There is absolutely no need at all to put college kids through this.

I've spent a lot of time researching final exams and the impacts they have on college kids, and I have yet to find any evidence to support the idea that final exams are beneficial in any way to college students. Almost every study reports the detrimental effects they have. (Seriously, look it up if you don't believe me.)

Why can't we just have three or four exams throughout the semester, like we do now, but without the final? What is the point of the final? We were already tested on all of that material. And, when we were tested on that material, we didn't have four other exams to worry about at the same time, so we were able to study more efficiently and perform better.

There is no need to be tested on that material again if we were already tested on it. Just have a last exam in the class from the material learned since the previous exam to the last day of class. It is unnecessary to make finals cumulative because it unnecessarily puts college students through the stress of relearning every piece of information for every class they were already tested on. Finals week is less of a test of the material you learned, and more of a test to see if you can mentally handle everything they throw at you.

Walking through campus and the library, seeing students crying over finals, people throwing up because of stress, people having anxiety and panic attacks about their grades this past finals week really made me think "Why? What is the point? Why are they putting us through this?"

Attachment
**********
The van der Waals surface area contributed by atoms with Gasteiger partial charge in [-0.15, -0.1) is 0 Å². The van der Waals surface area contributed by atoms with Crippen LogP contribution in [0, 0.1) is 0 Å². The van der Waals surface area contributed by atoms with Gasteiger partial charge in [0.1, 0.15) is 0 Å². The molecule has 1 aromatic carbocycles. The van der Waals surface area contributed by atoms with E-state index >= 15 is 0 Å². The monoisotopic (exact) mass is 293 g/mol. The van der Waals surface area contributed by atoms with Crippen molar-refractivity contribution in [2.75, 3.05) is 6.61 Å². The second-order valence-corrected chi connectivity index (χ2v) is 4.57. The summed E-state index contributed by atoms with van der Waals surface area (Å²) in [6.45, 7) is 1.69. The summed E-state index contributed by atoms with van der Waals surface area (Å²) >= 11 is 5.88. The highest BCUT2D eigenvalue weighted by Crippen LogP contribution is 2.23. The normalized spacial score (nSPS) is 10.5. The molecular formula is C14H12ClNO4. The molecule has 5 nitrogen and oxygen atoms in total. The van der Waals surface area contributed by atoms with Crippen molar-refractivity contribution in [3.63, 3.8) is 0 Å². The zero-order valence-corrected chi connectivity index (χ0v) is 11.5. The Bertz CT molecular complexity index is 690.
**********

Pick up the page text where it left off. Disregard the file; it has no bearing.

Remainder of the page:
And I've concluded, based on the research I've done on the topic and my own personal experience as well, that there is genuinely no good reason. Colleges act like they're so concerned about the mental health and well being of their students, but yet they subject them to the most mentally detrimental week possible.

And that is why I am vehemently against finals week.

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Let's be real: you and your roommate have said these things at least one to each other.

1. "Can you turn the light off?"

2. "We probably shouldn't go out for dinner again...right?"

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3. "I always pick where we go"

This is a fight you have with your roommate almost every day when you're roommate is as indecisive as mine.

4. "Do you have my keys?"

5. "Can you pick me up?"

6. "Is it hot in here?"

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8. "Can you throw this out for me?"

9. "Can we get ice cream?"

10. "I need coffee."

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11. "Can you tell me what happened?"

12. "Are you asleep?"

There have been times where I couldn't tell if you were asleep or dead... and I had to say this out loud to check if you were alive.

13. "Check your DM's."

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14. "Can you plug this in for me?"

15. "Can you pick a movie?"

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18. "Can we meet up?"

19. "Can you help me find my phone?"

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20. "What should we do tonight?"

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21. "Why isn't everyone as great as us?"

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Tips and tricks for college freshman year.